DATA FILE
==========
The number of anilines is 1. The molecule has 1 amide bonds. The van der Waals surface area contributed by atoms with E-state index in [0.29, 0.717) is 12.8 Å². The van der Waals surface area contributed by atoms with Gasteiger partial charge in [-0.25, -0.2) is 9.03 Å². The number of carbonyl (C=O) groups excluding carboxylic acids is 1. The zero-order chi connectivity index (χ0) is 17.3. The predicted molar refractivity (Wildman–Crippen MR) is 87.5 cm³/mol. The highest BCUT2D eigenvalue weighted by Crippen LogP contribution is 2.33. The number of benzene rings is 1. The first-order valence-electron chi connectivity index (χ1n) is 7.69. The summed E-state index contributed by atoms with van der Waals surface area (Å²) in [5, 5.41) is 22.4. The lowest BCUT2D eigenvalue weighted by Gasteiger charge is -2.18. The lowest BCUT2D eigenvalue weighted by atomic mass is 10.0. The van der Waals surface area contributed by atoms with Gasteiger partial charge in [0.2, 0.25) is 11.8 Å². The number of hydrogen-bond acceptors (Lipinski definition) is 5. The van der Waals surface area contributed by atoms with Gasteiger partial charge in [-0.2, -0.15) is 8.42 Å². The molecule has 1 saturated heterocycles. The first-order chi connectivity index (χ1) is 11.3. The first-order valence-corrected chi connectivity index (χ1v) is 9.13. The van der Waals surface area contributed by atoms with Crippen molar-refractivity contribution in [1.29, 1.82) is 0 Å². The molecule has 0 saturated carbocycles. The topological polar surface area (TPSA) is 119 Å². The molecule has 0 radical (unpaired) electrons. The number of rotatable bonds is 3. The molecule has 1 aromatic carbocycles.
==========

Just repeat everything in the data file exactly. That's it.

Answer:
The number of anilines is 1. The molecule has 1 amide bonds. The van der Waals surface area contributed by atoms with E-state index in [0.29, 0.717) is 12.8 Å². The van der Waals surface area contributed by atoms with Gasteiger partial charge in [-0.25, -0.2) is 9.03 Å². The number of carbonyl (C=O) groups excluding carboxylic acids is 1. The zero-order chi connectivity index (χ0) is 17.3. The predicted molar refractivity (Wildman–Crippen MR) is 87.5 cm³/mol. The highest BCUT2D eigenvalue weighted by Crippen LogP contribution is 2.33. The number of benzene rings is 1. The first-order valence-electron chi connectivity index (χ1n) is 7.69. The summed E-state index contributed by atoms with van der Waals surface area (Å²) in [5, 5.41) is 22.4. The lowest BCUT2D eigenvalue weighted by Gasteiger charge is -2.18. The lowest BCUT2D eigenvalue weighted by atomic mass is 10.0. The van der Waals surface area contributed by atoms with Gasteiger partial charge in [0.2, 0.25) is 11.8 Å². The number of hydrogen-bond acceptors (Lipinski definition) is 5. The van der Waals surface area contributed by atoms with Gasteiger partial charge in [-0.2, -0.15) is 8.42 Å². The molecule has 1 saturated heterocycles. The first-order chi connectivity index (χ1) is 11.3. The first-order valence-corrected chi connectivity index (χ1v) is 9.13. The van der Waals surface area contributed by atoms with Crippen molar-refractivity contribution in [1.29, 1.82) is 0 Å². The molecule has 0 saturated carbocycles. The topological polar surface area (TPSA) is 119 Å². The molecule has 0 radical (unpaired) electrons. The number of rotatable bonds is 3. The molecule has 1 aromatic carbocycles.